Spring Turkey Hunting 101

Discussion in 'LUKE CLAYTON' started by Whistler, Mar 11, 2007.

  1. Whistler

    Whistler Well-Known Member

    Spring Turkey Hunting 101

    Luke Clayton

    Ten Tips to successful spring turkey hunting! After mulling the subject around a while, I discovered I could easily come up with ten times that many tips and tricks that I have seen put to use in the spring turkey woods. While getting an old long beard in close is never a given on any turkey hunt, there are several things one can do to “up” his or her odds. Three opinions are always better than one, especially when the opinions come from sources with knowledge gleaned from years of study. My outfitter buddies Kerry Joy and Sam Henderson own adjoining ranches out on the western edge of the Edwards Plateau in Schleicher county, not far from Eldorado. I’ve hunted with these fellows for years and have learned much about the sport of duping a love sick gobbler in the springtime from them. Both Kerry and Sam grew up on their ranches, smack dab in the middle of some of the best turkey hunting in the state. These guys have the opportunity to study turkeys on a year-around basis, not just a few days out of the year while actually hunting them. Another good friend, outdoors writer Bob Hood, has been hunting turkeys well over 30 years and has amassed enough turkey “savvy” to fill several books; he’s also harvested enough gobblers to fill the beds of several pick ups. Bob and I enjoyed a great hunt last spring with Kerry and Sam on their ranches in Schleicher County.

    Photo by Luke Clayton

    After much discussion, the four of us each compiled a list of ten tips to bagging a spring gobbler. Surprisingly, our lists were very similar. Following is our final “edit”. Hopefully, this information, gleaned from a total of more years than any of us would like to admit, will help you put your trophy gobbler on the ground this spring.

    1. LOCATE THE BIRDS FIRST- Even in excellent turkey country, chances are good the flocks of turkeys will be fairly concentrated, especially early in the spring season. Turkeys use the same general areas for roosts sites year after year, provided these areas are not over pressured. If you don’t know where the birds are roosting, get out the day before your hunt and find them. Use an owl hoot or crow call late in the afternoon, stop every few hundred yards and call. Gobblers are very vocal, especially in the spring, and they will respond from their roost with a gobble.

    2. CHOOSING A SPOT TO SET UP- Once you find the birds, look the terrain over closely and develop a plan to set up and hunt them the next morning. Make sure and stay well away from the roost so as not to spook them. Unless you have the opportunity of watching the direction turkeys usually head when they fly off their roost, it’s next to impossible to guess which way they will travel. Look the lay of the land over closely and set up to call in areas that afford the birds an easy travel route to food and water. Choose openings in the terrain such as a draws or the edge of wood lines. Use natural barriers that the birds would have a tough time traversing such as large ponds, creeks, fence lines, canyons or areas of very thick cover to your advantage. These “barriers” can actually help you pattern birds. They serve as funnels that, once you learn to read them, will be a big help in deciding where to set up to call.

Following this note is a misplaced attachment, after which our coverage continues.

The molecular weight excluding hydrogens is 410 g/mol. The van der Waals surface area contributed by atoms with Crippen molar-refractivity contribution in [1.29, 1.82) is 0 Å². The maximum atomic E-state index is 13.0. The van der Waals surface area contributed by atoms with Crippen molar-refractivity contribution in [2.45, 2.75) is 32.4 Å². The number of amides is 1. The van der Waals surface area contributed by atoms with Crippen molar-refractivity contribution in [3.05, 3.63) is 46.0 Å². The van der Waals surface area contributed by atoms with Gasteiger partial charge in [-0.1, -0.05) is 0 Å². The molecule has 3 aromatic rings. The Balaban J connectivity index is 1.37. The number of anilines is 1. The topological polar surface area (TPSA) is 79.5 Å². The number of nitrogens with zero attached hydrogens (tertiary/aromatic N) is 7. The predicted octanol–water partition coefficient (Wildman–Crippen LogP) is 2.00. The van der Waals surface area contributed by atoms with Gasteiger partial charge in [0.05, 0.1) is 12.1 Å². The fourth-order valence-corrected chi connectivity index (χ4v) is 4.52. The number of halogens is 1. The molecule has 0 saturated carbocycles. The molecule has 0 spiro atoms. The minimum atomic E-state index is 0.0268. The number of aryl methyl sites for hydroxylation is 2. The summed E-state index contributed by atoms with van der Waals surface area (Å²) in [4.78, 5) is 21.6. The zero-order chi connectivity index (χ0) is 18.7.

3. CALLING- Every turkey hunter likes to be in the woods before sunup, set up and ready to attempt calling a gobbler in after the birds fly down off the roost. Sometimes it’s possible to call a gobbler away from the hens he roosted with but not always. Around mid-morning, when most turkey hunters are back in camp, is one of the best times to trick an old gobbler. This is about the time the hens head to their nest and the gobblers are left by themselves for a few hours during mid day. I have taken 75% of my mature gobblers around mid morning, during the period of the day they are by themselves, away from hens. If you are new to spring turkey hunting and have watched many turkey hunting videos, chances are good you might think that it’s necessary to make all the little subtle cuts, purrs and clucks in order to be successful. When gobblers are hot and looking for love, they will come to the call. When they are not, all the expert calling in the world will not get them in close. The basic five or six note hen yelp will get the job done in most situations. It’s nice to learn to make all the other variations and they can be helpful when a gobbler hangs up just out of range, but if you can’t make them, don’t think for a minute you can’t be a successful spring turkey hunter. During the peak of the breeding season, it’s easy to be a turkey calling hero. I remember a couple of gobblers I had strutting twenty yards in front of a buddy I was calling for a few years ago. I was using a box call and dropped the call accidentally on the ground. Rather than spook the two gobblers, the banging sound of the call hitting the ground resulted in a resounding gobble from both birds. When birds are really hot, they respond best to loud calling, other times it’s soft plaintive calling that gets them in close. It’s important to listen to the birds and mimic their calls. Mature gobblers sometimes will sound off every time they hear your series of hen yelps, other times they will sneak in and just appear in front of you. You have to be ready for either situation.